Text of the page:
Trauma can’t be quantified, judged or removed. It’s as unique as a fingerprint and its effect on a person can never be 100% understood by another human being, even if they have experienced a similar event. We can only guess or imagine how it must feel to that person, just as your friends and family can only surmise the true effect of trauma on you.
I’ve talked to survivors of trauma ranging from children to the elderly, and each of them found specific actions, tools or attitudes that helped them to emerge from their cocoon of pain and to move forward in their lives. Some ideas worked better for some than others, but there were some tips that many, including myself, found extremely beneficial.
1. Give Yourself Time
As much as we’d all like to snap our fingers and get back to normal, trauma has its own timetable. When I was diagnosed with lymphoma, my thoughts were about getting the chemotherapy over and done in a few months so that I could get back to work. As it turned out, my chemotherapy lasted nearly 5 years. I had no choice but to roll with the treatment program and needed to come to terms with the fact that recovery would take time, a concept that went completely against my A type personality. You may need time to repair physically, or an extended time for emotional healing. Wellness takes time, as does adjusting to your “new normal” life as a survivor. Pace yourself and temper your personal expectations with kindness.
2. Find a Support Person
Who is the person that is there for you no matter what? It may be your partner, parent, sibling, son, daughter or best friend. Find the person who is willing to go through the entire journey with you. This person is invaluable in so many ways: helping you with any appointments you may need to attend, assisting with transport and organising daily tasks that you may currently be unable to fulfil, being the conduit between you and all the other friends and family who care and want updates on your situation. If you don’t have someone like that in your life, contact the relevant support organisation to your situation as they are often able to provide support people and services to help you through your trauma.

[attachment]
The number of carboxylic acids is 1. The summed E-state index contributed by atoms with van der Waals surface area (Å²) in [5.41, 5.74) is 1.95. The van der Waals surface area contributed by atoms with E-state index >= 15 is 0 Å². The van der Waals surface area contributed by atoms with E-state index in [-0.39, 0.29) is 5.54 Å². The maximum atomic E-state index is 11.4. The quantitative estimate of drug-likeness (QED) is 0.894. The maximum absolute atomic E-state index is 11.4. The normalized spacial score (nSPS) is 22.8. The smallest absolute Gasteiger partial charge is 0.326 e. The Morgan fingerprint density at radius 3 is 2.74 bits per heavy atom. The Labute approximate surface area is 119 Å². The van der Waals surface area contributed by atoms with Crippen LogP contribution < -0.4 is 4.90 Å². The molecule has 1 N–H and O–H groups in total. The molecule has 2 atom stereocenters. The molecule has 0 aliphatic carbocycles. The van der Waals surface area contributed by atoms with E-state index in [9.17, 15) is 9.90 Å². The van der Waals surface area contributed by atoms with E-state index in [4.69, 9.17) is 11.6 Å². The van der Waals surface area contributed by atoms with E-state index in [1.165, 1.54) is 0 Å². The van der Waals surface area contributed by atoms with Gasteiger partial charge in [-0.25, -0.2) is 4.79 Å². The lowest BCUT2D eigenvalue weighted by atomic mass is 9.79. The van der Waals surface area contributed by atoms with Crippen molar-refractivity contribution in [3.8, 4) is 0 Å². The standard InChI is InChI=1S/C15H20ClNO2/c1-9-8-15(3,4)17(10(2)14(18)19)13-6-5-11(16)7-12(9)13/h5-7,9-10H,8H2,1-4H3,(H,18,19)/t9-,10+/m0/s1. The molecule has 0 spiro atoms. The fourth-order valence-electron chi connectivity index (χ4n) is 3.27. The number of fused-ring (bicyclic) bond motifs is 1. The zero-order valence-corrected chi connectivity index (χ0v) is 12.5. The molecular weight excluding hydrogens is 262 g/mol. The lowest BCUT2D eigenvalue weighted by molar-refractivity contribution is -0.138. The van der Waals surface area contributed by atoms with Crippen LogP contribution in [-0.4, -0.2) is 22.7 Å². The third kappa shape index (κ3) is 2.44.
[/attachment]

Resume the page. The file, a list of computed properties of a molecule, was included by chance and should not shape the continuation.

3. Choose a Confidante
Being able to share your feelings without judgement or repercussion is one of the most important things to do to survive trauma. This may be your support person, it might be a family member or perhaps a good friend, however you might wish to consider a professional. Most of us are careful about what we say to our loved ones as we don’t want to cause them discomfort or upset as a result of our words, so we often edit our thoughts before we say them.
Finding someone to whom you can express your unfiltered thoughts and emotions is essential and it might be easier to talk to a professional counsellor. I personally found it beneficial to share my issues with a psychologist because it removed the fear of adversely affecting those close to me. I was able to freely reveal my innermost thoughts without reservation and this process was pivotal to my healing.
4. Take Care of Your Mind
Trauma can trigger feelings of helplessness and hopelessness. It can make us feel like we are spinning out of control with no way back. Stemming our spiraling emotions can seem impossible but there are ways to break the cycle.
You’ve heard people say, “they lost the will to live.” There is so much truth behind that saying because healing starts with you and your will to survive. In the same way that we need to exercise to keep a healthy body, we also need to “exercise” our mind to keep it healthy too. When we are traumatised, it can seem that these things aren’t working because we are so far of track, but this is when it is most important to start and keep at it, even when it feels like nothing is happening.
Start with simple actions such as writing down your thoughts. Keep it private, for your eyes only. You’ve probably heard of this practice called journaling—it’s a great way to help you process the thoughts ravaging your mind. Listen to positive podcasts, meditations, read books that resonate with you or watch comedies that make you laugh out loud. All of these things can help you build your mental muscles.